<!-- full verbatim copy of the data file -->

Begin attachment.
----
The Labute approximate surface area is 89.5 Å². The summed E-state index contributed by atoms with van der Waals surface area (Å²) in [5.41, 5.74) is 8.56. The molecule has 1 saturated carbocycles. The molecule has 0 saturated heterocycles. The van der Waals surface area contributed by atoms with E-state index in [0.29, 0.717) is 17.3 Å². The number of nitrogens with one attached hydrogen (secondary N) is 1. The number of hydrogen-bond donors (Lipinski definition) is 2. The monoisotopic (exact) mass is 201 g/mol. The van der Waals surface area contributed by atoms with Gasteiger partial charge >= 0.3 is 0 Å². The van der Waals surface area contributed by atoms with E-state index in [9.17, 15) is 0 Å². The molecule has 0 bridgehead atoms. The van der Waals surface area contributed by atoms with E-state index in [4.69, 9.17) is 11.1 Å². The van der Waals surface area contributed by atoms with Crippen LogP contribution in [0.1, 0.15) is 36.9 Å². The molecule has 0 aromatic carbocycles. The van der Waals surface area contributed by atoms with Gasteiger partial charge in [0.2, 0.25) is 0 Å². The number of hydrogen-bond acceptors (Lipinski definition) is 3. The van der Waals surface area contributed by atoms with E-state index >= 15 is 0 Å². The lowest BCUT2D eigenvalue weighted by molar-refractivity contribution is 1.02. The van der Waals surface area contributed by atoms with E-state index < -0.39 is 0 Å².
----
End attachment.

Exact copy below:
The Labute approximate surface area is 89.5 Å². The summed E-state index contributed by atoms with van der Waals surface area (Å²) in [5.41, 5.74) is 8.56. The molecule has 1 saturated carbocycles. The molecule has 0 saturated heterocycles. The van der Waals surface area contributed by atoms with E-state index in [0.29, 0.717) is 17.3 Å². The number of nitrogens with one attached hydrogen (secondary N) is 1. The number of hydrogen-bond donors (Lipinski definition) is 2. The monoisotopic (exact) mass is 201 g/mol. The van der Waals surface area contributed by atoms with Gasteiger partial charge >= 0.3 is 0 Å². The van der Waals surface area contributed by atoms with E-state index in [9.17, 15) is 0 Å². The molecule has 0 bridgehead atoms. The van der Waals surface area contributed by atoms with E-state index in [4.69, 9.17) is 11.1 Å². The van der Waals surface area contributed by atoms with Crippen LogP contribution in [0.1, 0.15) is 36.9 Å². The molecule has 0 aromatic carbocycles. The van der Waals surface area contributed by atoms with Gasteiger partial charge in [0.2, 0.25) is 0 Å². The number of hydrogen-bond acceptors (Lipinski definition) is 3. The van der Waals surface area contributed by atoms with E-state index >= 15 is 0 Å². The lowest BCUT2D eigenvalue weighted by molar-refractivity contribution is 1.02. The van der Waals surface area contributed by atoms with E-state index < -0.39 is 0 Å².